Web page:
Whether it’s a land line, a hand held or the latest cell phone there is a place for the voice to voice conversations, especially when travelling, to help you feel connected.  Skype was a challenge for this tech resistant caller, until our daughter was studying abroad – then it was a magic portal into her international experience.  How do you best connect with your friends and loved ones?

to be (close) or not to be

We are all born or raised in a family system and we need other people, right from the start. The system is already in place with two people trying to work out their need for connection (bonding) and separateness (boundaries). You might have noticed when growing up that one of your parents enjoyed togetherness activities more and one enjoyed some time alone to recharge, often that is the case.

When relationships are under strain and these patterns get exaggerated, the therapy world calls the togetherness fan – the ‘pursuer’ and the one who steps back – the ‘distancer’. Harriet Lerner, Ph.D. writes about this dynamic, and gives examples that are easy to relate to in her “Dance of Anger” and other great reads on relationships. Each position is trying to get their needs met, but the more one steps back, the more the other pursues. Frustration builds and it feels like the other person is smothering and demanding or selfish and uncaring.

Bowen Theory, developed by Dr. Murray Bowen, suggests that these two fundamental needs account for the anxiety in triangle2graythe family system and the difficulty of maintaining healthy one-on-one relationships. He proposed that the triangle, made up of three people, is more stable and therefore we humans often ‘triangulate’ when there are times of stress or change. A common example of this is when we talk to others about a problem, say, how we are feeling smothered or neglected instead of talking directly to the person involved. Often it’s easier to complain than to confront.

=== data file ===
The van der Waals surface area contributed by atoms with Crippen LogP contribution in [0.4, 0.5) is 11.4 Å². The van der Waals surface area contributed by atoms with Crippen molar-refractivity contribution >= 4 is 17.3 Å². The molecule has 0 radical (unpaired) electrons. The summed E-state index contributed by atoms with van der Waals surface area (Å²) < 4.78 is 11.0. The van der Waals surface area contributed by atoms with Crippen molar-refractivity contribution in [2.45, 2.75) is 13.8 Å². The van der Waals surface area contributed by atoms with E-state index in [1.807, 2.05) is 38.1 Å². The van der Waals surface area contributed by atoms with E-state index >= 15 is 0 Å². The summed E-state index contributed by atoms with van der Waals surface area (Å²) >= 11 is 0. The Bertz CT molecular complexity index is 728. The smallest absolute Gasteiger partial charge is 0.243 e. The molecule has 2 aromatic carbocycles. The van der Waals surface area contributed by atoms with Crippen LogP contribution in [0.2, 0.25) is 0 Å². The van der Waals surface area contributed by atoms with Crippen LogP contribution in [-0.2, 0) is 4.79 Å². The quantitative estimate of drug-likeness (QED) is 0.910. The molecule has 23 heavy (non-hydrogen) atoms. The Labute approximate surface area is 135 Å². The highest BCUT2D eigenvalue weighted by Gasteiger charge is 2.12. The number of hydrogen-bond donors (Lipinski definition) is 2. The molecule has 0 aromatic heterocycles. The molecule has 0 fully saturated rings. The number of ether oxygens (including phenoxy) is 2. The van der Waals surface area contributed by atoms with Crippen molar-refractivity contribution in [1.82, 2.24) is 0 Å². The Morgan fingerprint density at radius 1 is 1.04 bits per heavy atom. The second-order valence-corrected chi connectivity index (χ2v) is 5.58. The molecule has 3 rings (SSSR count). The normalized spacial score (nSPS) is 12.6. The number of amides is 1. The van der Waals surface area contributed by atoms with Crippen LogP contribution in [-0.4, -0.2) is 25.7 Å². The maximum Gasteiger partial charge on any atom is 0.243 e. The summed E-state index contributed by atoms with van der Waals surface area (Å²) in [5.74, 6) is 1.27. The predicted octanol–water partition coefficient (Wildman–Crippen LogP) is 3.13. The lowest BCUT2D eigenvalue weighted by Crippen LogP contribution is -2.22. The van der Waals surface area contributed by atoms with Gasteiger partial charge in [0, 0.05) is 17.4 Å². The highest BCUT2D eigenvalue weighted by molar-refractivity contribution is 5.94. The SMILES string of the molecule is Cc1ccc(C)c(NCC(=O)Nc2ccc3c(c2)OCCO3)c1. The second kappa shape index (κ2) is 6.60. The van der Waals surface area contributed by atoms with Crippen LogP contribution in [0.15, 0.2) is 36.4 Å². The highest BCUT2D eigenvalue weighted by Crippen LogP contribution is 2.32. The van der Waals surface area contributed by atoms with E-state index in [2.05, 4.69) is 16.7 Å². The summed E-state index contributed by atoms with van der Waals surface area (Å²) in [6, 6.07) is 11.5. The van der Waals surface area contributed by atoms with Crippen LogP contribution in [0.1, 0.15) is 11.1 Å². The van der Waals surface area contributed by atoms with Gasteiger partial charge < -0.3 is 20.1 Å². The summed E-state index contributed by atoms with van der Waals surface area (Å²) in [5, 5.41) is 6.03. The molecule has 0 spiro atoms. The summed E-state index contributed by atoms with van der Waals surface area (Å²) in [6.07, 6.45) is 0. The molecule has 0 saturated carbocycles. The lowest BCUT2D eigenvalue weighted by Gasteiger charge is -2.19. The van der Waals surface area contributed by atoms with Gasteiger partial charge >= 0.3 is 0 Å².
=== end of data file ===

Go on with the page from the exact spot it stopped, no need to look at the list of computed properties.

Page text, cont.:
Signs of maturity – learning to speak the truth kindly and to ask for what we need and want, whether it is some trianglegraytogetherness time or some time alone… or some mix of the two. Our family learned over the years that before holidays or vacation, if we each wrote down some activities we wanted to do,  we were far more likely to include items from each person’s list. It makes for a more enjoyable holiday or vacation all around!

Who am I? Part 2

“We are many parts of one body and we all belong to each other.”

When answering the age-old question, “Who am I?”,  we find there are different roles in different relationships (friend, daughter/son, boss, neighbor, in law, etc), and we even have different parts within ourselves. Have you ever felt, “part of me wants to do this, but part of me doesn’t”?

We each have different parts, different aspects of our personalities. In future blogs, I will explore some of the wonderful assessments that help define who we are and are not by how we learn and love, and what we value and want out of life. My favorites include the Myers-Briggs, which gives a framework of the four main temperament types, the Love Language test with the 5 ways we give and receive love, and the Enneagram a tool that highlights 9 different points of view and underlying values.

But today I want to focus on some of the Parts we each carry with us, like the Creative part, the Judging part, the Responsible part, the Loyal to family/tradition part and the Loving part. You might notice when next you’re clicking on all cylinders, lost in doing something that really engages you – that would be your Creative part. How about the times you feel ‘you should exercise’ (or stop eating, go to bed, not argue…), that would be your Responsible part speaking up. When you are hard on yourself, or feel let down or betrayed, most likely your Judging part is in the control room. When you feel life is worth living, or can see the other’s point of view, feel compassion or gratitude or connection – your Loving part is humming along.

For example, my Creative Part loves to learn and share stories like with this Blog, my Judging part would keep reviewing and editing the Post and perhaps never hit ‘publish’, my Responsible part wants to commit to some type of regular sharing, my Loyal to family tradition part is nervous when I talk about anything that invites conflict and my Loving part appreciates the opportunity to connect and share ideas of the mind, places in the heart and the mystery of the spirit with others.

Living and interacting in the workplace, at home and with friends, notice which part of you is most engaged. When you’re at your best, which part of you is stepping forward? When do others connect with you? Which part of you is rewarded, in which situations? Each part is important and tells us something about ourselves.

Next week – moving towards change, and how these different parts can gang up and make new action steps feel like mission impossible.